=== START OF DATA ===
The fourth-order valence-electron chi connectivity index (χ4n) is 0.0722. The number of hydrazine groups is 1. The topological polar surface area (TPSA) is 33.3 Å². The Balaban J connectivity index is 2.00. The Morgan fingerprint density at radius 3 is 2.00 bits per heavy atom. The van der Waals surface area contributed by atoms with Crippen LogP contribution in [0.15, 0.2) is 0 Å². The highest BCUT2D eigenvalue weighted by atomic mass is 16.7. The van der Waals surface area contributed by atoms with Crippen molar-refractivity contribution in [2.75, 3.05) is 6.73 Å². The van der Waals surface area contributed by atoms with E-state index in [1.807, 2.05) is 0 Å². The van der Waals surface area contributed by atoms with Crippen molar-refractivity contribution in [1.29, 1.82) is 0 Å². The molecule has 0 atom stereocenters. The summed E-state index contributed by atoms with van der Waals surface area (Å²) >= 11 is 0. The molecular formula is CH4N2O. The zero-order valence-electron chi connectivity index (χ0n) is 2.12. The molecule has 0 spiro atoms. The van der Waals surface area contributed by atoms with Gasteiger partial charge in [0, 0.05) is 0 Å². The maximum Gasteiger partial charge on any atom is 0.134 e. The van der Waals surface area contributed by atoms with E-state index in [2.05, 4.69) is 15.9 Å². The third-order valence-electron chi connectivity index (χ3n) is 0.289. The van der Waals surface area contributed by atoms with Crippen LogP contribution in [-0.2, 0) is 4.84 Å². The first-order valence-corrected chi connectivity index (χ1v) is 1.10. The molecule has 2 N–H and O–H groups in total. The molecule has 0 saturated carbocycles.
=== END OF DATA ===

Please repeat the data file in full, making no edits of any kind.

The fourth-order valence-electron chi connectivity index (χ4n) is 0.0722. The number of hydrazine groups is 1. The topological polar surface area (TPSA) is 33.3 Å². The Balaban J connectivity index is 2.00. The Morgan fingerprint density at radius 3 is 2.00 bits per heavy atom. The van der Waals surface area contributed by atoms with Crippen LogP contribution in [0.15, 0.2) is 0 Å². The highest BCUT2D eigenvalue weighted by atomic mass is 16.7. The van der Waals surface area contributed by atoms with Crippen molar-refractivity contribution in [2.75, 3.05) is 6.73 Å². The van der Waals surface area contributed by atoms with E-state index in [1.807, 2.05) is 0 Å². The van der Waals surface area contributed by atoms with Crippen molar-refractivity contribution in [1.29, 1.82) is 0 Å². The molecule has 0 atom stereocenters. The summed E-state index contributed by atoms with van der Waals surface area (Å²) >= 11 is 0. The molecular formula is CH4N2O. The zero-order valence-electron chi connectivity index (χ0n) is 2.12. The molecule has 0 spiro atoms. The van der Waals surface area contributed by atoms with Gasteiger partial charge in [0, 0.05) is 0 Å². The maximum Gasteiger partial charge on any atom is 0.134 e. The van der Waals surface area contributed by atoms with E-state index in [2.05, 4.69) is 15.9 Å². The third-order valence-electron chi connectivity index (χ3n) is 0.289. The van der Waals surface area contributed by atoms with Crippen LogP contribution in [-0.2, 0) is 4.84 Å². The first-order valence-corrected chi connectivity index (χ1v) is 1.10. The molecule has 2 N–H and O–H groups in total. The molecule has 0 saturated carbocycles.